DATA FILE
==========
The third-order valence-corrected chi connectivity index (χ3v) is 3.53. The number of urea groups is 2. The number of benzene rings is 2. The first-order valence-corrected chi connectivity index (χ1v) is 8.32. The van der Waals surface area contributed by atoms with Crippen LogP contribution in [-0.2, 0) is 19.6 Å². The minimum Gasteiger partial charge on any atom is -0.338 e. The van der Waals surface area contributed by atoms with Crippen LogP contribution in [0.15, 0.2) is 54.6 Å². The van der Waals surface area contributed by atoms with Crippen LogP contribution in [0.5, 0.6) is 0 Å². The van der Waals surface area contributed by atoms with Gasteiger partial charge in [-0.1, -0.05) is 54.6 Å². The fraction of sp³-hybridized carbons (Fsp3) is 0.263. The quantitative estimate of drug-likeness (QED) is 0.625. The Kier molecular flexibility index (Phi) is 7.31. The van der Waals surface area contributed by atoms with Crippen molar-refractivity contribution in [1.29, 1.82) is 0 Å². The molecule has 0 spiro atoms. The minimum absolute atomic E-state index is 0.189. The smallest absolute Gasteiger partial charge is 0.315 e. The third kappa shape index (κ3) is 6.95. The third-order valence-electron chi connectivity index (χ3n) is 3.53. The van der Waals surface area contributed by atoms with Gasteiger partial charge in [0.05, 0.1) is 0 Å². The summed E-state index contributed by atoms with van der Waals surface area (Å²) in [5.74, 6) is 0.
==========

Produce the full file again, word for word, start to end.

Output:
The third-order valence-corrected chi connectivity index (χ3v) is 3.53. The number of urea groups is 2. The number of benzene rings is 2. The first-order valence-corrected chi connectivity index (χ1v) is 8.32. The van der Waals surface area contributed by atoms with Crippen LogP contribution in [-0.2, 0) is 19.6 Å². The minimum Gasteiger partial charge on any atom is -0.338 e. The van der Waals surface area contributed by atoms with Crippen LogP contribution in [0.15, 0.2) is 54.6 Å². The van der Waals surface area contributed by atoms with Crippen LogP contribution in [0.5, 0.6) is 0 Å². The van der Waals surface area contributed by atoms with Gasteiger partial charge in [-0.1, -0.05) is 54.6 Å². The fraction of sp³-hybridized carbons (Fsp3) is 0.263. The quantitative estimate of drug-likeness (QED) is 0.625. The Kier molecular flexibility index (Phi) is 7.31. The van der Waals surface area contributed by atoms with Crippen molar-refractivity contribution in [1.29, 1.82) is 0 Å². The molecule has 0 spiro atoms. The minimum absolute atomic E-state index is 0.189. The smallest absolute Gasteiger partial charge is 0.315 e. The third kappa shape index (κ3) is 6.95. The third-order valence-electron chi connectivity index (χ3n) is 3.53. The van der Waals surface area contributed by atoms with Gasteiger partial charge in [0.05, 0.1) is 0 Å². The summed E-state index contributed by atoms with van der Waals surface area (Å²) in [5.74, 6) is 0.